The Shouse's initially said that they welcomed getting back into the business because they found retirement in their early 50's as "boring". (I sure as shit wouldn't think being retired in my early 50's would be boring!) It appeared they were all set to reopen the restaurant, but suddenly the Kelly's and Van Severen swooped in and took the business off their hands. Dan said that he didn't want to have Pat McGuire's be in competition as a second Irish bar in Davenport, so they decided to go another way and that's how they came up with the concept for Van's Pizza Pub and Grill.
We had gone to Van's a couple times after it opened to get salads or a sandwich, but had never tried the pizza yet. One Sunday night recently, we met our next door neighbors, George and Hanna, at Van's, specifically to get pizza.
The lay out of the restaurant is similar to what Pat McGuire's had. The big changes are the menu, which is smaller than Pat McGuire's, but still a work in progress according to Dave and Dan Kelly; the televisions, which are all new flat panel TV's replacing the old, worn out tube televisions that were the same televisions in the place when I first started going there over 18 years ago; and the restrooms have been enlarged. The restrooms at Pat McGuire's were notoriously small. The Kelly's and Van Severen tore out the two restrooms and made it the men's room. The ladies restroom was built from scratch toward the back corner of the restaurant that was sort of a "catch-all" area when it was Pat McGuire's. Believe me, the larger bathrooms are welcomed as I sometimes stood six or seven deep waiting to use the men's in the past.
We took a booth up on the upper level of the dining area and we saw Jerry Kelly sitting at a table near the bar. He came over to talk with us for a bit and then Dave came over. Dave greeted us and I said, "Well, Dave, I have had some world class pizzas in my day. Tonight, I'm hoping to find out if your pizza passes the test."
He said, "We'll try our best to please you, buddy."
I ordered up a large (14") Italian sausage and pepperoni and had them put mushrooms on one half as Cindy doesn't like mushrooms. George and Hanna got the same size and had Italian sausage and black olives. George said, "I love black olives on everything."
Now, we have a rule in our family that we don't go to a restaurant that has been opened for less than three months. We want to give them time to shake out the process, making sure that everything is working on all cylinders before we give the place a try. On this visit, I think Van's had been open for about 10 weeks.
When Dave brought our pizza out, he said, "Well, Will, I've got good news and bad news. The good news is that I have one pizza here - I don't know whose it is, but it's here. The bad news is that the second pizza, well, they forgot to put cheese on the pizza. We're remaking it right now."
After Dave left, George sort of snickered and said, "Man, what kind of people does he have working in the kitchen? How can you forget to put cheese on a pizza?"
Fortunately for Cindy and me, it was George and Hanna's pizza that they screwed up. We offered to wait on their pizza, but George said, "Naw, that's OK. Go ahead and eat!"
And from the first bite I could tell - this was not another Harris Pizza clone. This was unlike any pizza I've ever had in the Quad Cities. The crust was crisp on the edges, but chewy in the middle. The sauce was rich and tangy, and the Italian sausage was GREAT!!! The chunks were large, meaty and had that great fennel taste. I was in ecstasy. FINALLY! A great pizza in the Quad Cities!
I told George and Hanna as I was devouring my pizza that the wait would be well worth it. Dave brought out their pizza to them, apologized profusely for the screw up and offered to take something off their total on their bill. Dave then asked me, "So, what do you think?"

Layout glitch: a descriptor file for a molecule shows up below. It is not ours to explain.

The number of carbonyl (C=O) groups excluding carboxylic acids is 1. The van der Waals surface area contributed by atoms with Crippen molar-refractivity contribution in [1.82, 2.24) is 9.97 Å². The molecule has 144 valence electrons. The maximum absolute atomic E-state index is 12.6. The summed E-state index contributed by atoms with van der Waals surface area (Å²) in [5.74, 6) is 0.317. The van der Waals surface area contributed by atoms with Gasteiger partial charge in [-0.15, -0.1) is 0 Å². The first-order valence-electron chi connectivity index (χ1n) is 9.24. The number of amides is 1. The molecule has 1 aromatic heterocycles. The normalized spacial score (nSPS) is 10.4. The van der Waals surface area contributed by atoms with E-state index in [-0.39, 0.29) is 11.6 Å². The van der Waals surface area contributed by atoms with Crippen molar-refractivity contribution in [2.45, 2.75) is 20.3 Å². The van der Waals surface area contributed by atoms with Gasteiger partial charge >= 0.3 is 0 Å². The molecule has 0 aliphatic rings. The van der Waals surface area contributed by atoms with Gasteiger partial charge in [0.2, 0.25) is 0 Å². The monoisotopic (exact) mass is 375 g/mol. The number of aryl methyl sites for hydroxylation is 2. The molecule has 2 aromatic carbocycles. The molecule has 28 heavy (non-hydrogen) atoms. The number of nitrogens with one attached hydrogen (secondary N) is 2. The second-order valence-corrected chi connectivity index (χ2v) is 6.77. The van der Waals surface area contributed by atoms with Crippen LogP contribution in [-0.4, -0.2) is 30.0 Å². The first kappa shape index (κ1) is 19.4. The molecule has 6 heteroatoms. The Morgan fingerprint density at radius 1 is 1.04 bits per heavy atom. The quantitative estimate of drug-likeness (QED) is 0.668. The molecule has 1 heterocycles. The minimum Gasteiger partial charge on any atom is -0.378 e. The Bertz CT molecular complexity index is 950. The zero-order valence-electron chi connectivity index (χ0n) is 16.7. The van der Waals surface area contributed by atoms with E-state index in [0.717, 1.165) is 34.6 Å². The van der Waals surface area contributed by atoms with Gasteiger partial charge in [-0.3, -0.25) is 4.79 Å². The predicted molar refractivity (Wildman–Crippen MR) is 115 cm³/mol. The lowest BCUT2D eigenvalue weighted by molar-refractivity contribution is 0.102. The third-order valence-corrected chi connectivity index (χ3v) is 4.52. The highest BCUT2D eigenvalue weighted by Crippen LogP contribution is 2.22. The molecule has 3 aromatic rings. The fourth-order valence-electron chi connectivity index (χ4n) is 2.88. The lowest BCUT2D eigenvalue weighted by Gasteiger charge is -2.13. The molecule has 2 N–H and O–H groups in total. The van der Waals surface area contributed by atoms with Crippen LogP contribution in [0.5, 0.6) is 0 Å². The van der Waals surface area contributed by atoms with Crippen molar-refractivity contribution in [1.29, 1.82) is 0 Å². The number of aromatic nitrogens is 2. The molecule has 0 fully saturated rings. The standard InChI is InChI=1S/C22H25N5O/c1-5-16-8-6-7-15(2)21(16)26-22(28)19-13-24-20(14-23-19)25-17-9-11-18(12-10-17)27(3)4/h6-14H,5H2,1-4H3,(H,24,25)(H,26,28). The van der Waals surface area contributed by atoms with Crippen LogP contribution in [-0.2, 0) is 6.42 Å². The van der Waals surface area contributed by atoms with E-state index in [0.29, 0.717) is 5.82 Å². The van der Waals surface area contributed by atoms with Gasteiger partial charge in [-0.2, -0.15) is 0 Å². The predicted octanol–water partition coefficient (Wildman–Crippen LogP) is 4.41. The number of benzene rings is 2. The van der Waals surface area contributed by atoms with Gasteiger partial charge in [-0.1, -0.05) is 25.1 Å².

I said, "I think it's the best f***ing pizza I've ever had in the Quad Cities, Dave. That's what I think."
George and Hanna also loved their pizza. When asked if he liked it, George said, "Oh, yeah. This is great pizza."
And he was amazed at the value. Their pizza was just a smidge over $13 bucks. George said, "This is a lot of pizza for $13 bucks."
Since our initial visit to Van's Pizza Pub and Grill, we've gone back a couple more times for pizza. One evening, we were with our friends Scott and Marcia and we each ordered a 14" pizza. The waiter came back and said they were out of 14" pizza dough. Hmm... OK, I'm sort of bewildered as to how a pizza joint can run out of dough. They were very busy that evening, so I'm guessing they make up the dough beforehand and ply it out as the pizzas are ordered. So we ended up getting three - 12" pizzas. We ordered an Italian sausage and mushrooms; Italian sausage and pepperoni; and an Italian sausage and jalapenos.
The Italian sausage and jalapenos was the first to come to the table. They could have taken it out of the oven a couple minutes earlier as the outer crust was almost burned beyond recognition. The Italian sausage and pepperoni came next and it wasn't much better on the crispy scale. Then our waiter said that they screwed up the third pizza - a troubling trend in that we've been there for pizza on four visits and they've screwed up a pizza twice. When the third pizza finally showed up at our table, the edges were almost black. We could still eat it, but we just didn't eat the crust. The toppings were still plentiful and fresh, but the pizzas were definitely overcooked. If they had taken 'em out of the oven three minutes sooner, they would have been much better.
Overall, I think Van's pizza is very, very good - that is, when it's not overcooked. It's not the best I've ever had as far as a thin crust is concerned. I still think Salerno's on West Grand in Chicago has the best thin crust pizza I've ever had. Other than my concern that the pizza is inconsistent on my visits over the past couple of months, I think Van's quite possibly has the best pizza in the Quad Cities. When they're on top of their game, it's the best. When they aren't, it's still better than the majority of pizza places in the area.